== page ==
Women’s rights were an impactful social issue that Nicolas took a strong stance on. He believed that women and men were created equal and that women and men deserved the same rights. Nicolas rejected the common thought at the time that women were intellectually inferior to men and that they should not be included politically (3). In his Memoirs on Public Instruction (1791), Nicolas defended that women had a right to be part of the same educational curriculum as men and that public education should be available to both men and women. The reason why Condorcet’s fight for women’s rights was so notable was because at the time discussing women’s rights in the higher places of society was not accepted and there was not a women’s rights movement in France in 1789. Condorcet published two papers on women’s rights, one in 1787 and one in 1790, with the intent of possibly incorporating those ideas into the constitution of a new French nation. In 1790, He wrote Sur l’admission des femmes au droit de cite (On the admission of women to the rights of citizenship) in which he said :
“From a political perspective, Condorcet insists, there are no fundamental differences between the sexes. Sexual and gender differences are either the product of education and socialisation – and therefore subject to change – or they are simply irrelevant to a discussion of natural rights. The first category includes the different spheres of activity (public versus private) to which men and women have traditionally applied their intellect, as well as their allegedly different senses of morality or justice. Women, it has been said, are guided by their feelings rather than by their reason or conscience. But such differences, Condorcet asserts, are caused by purely social factors: generally excluded from public life, women have directed their intelligence toward different objects and therefore may have developed, for instance, a different sense of justice from that of me …[Condorcet writes] “if reasons such as these were admitted against women, it would also be necessary to deprive of the rights of citizenship that portion of the people who, because they are occupied in constant labour, can neither acquire knowledge nor exercise their reason. Soon, little by little, only persons who had taken a course in public law would be permitted to be citizens.” (4)
Nicolas de Condorcet can be summed up as a mathematician, philosopher, writer, human rights advocate, politician, husband and father, but what makes me feel most connected to him is his humanity. He recognized that all human beings are conscious beings and that transcends the limits that society places on them. He recognized that although we are all different parts we make up one body and if one part of the body is denied then the rest of the body suffers too. He knew that if I deny you of your rights, then I deny myself of mine too. He deeply experienced that we are connected and that if you fail, I fail too, and if you succeed, I do as well. His morality is something that can be found in each one of us, and this is what he expressed about it:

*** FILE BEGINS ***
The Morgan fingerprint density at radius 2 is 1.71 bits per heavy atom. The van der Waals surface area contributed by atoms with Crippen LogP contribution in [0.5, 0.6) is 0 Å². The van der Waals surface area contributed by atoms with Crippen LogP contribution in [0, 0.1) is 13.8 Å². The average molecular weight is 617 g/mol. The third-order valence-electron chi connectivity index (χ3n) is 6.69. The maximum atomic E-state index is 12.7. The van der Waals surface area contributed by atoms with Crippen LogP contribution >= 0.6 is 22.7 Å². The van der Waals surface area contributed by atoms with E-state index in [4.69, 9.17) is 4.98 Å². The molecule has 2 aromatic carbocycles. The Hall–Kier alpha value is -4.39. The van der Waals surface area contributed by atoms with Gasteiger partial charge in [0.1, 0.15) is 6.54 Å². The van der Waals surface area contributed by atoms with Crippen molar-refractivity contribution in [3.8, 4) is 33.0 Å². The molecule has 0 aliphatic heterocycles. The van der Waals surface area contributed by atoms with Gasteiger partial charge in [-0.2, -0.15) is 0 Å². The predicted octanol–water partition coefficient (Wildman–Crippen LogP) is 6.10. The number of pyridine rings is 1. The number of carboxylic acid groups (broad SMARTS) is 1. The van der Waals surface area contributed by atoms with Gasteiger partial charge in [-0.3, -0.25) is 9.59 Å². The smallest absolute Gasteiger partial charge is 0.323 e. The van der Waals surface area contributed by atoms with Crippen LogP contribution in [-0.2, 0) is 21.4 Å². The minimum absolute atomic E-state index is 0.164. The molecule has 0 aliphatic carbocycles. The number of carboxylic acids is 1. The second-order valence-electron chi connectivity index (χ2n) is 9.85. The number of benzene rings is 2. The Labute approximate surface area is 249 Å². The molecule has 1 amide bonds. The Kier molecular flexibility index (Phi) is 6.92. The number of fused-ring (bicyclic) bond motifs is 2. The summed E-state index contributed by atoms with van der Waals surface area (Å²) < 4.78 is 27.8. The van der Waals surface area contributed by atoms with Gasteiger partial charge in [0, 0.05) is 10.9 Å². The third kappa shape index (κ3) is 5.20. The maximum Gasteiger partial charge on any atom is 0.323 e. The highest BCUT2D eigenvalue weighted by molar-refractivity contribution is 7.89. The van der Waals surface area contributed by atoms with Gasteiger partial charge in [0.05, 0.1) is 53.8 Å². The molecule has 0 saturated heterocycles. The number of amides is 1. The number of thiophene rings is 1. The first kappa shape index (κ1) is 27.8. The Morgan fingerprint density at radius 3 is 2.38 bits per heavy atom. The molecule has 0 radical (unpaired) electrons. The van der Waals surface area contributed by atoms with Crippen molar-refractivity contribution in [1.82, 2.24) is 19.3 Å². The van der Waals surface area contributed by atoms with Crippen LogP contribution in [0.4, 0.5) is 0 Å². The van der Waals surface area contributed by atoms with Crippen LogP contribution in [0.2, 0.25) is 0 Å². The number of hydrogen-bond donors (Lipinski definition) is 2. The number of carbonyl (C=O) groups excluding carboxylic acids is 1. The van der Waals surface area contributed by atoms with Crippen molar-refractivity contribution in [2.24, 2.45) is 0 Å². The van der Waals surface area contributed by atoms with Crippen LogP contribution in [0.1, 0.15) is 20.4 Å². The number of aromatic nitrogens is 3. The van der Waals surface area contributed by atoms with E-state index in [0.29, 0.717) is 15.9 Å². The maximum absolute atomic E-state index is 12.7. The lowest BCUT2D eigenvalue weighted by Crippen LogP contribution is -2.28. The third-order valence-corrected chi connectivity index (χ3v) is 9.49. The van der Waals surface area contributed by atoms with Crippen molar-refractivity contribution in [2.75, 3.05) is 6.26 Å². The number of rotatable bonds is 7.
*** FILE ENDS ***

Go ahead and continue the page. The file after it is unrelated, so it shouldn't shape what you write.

“The rights of men stem exclusively from the fact that they are sentient beings, capable of acquiring moral ideas and of reasoning upon them. Since women have the same qualities, they necessarily also have the same rights. Either no member of the human race has any true rights, or else they all have the same ones; and anyone who votes against the rights of another, whatever his religion, colour or sex, automatically forfeits his own.”(1)
Another way in which I felt connected to Nicolas was through his sympathy and compassion. Before his imprisonment and death, Nicolas wrote a testament to his daughter based on sympathy. Condorcet believed that human behavior was fueled by sympathy for other people. He wished to stretch out that sympathy to other beings, in that he stopped hunting and only killed insects if they were harmful (2). He wished for his daughter to have and express sympathy as well. He states how humans are naturally sympathetic and compassionate, but their hearts are hardened through the habit of cruelty. He yearned for his daughter to love freedom, equality and justice, and hoped that she would not wish revenge on the people who had harmed her parents. He felt that teachers should not humiliate or be cruel to children. Once again, I felt connected to Condrocet’s writings as I feel that there is sympathy and compassion in me as well as us all. I actually believe that is our core, love. Love in encoded in all of us as well as morality. We are born into this world needing love to survive and we all have a moral conscience as well. Some people are more aware of that morality in them, nonetheless we all love justice, equality, and freedom.
Nicolas de Condorcet was a revolutionary man. That is what inspired me to learn about his life and philosophy. He boldly declared the abolition of slavery, equal women’s rights, and a democracy in a time when society said otherwise. He voted against the death penalty and then paid for it with his life. Nonetheless, he remained true to his works, even the ones that were published after his life. His boldness and courage sparks something in me, and who knows, perhaps this is just the beginning…
- “Marie-Jean-Antoine-Nicolas De Caritat, Marquis De Condorcet.” Encyclopædia Britannica, Encyclopædia Britannica, Inc., http://www.britannica.com/biography/Marie-Jean-Antoine-Nicolas-de-Caritat-marquis-de-Condorcet.
- Condorcet: 2. Social Reformism and Analysis – Youtube. http://www.youtube.com/watch?v=1kq8gwCMg6w.
- Landes, Joan. “The History of Feminism: Marie-Jean-Antoine-Nicolas De Caritat, Marquis De Condorcet.” Stanford Encyclopedia of Philosophy, Stanford University, 11 Jan. 2022, plato.stanford.edu/entries/histfem-condorcet/#RigWom.
- “Marquis De Condorcet – Biography.” Maths History, mathshistory.st-andrews.ac.uk/Biographies/Condorcet/.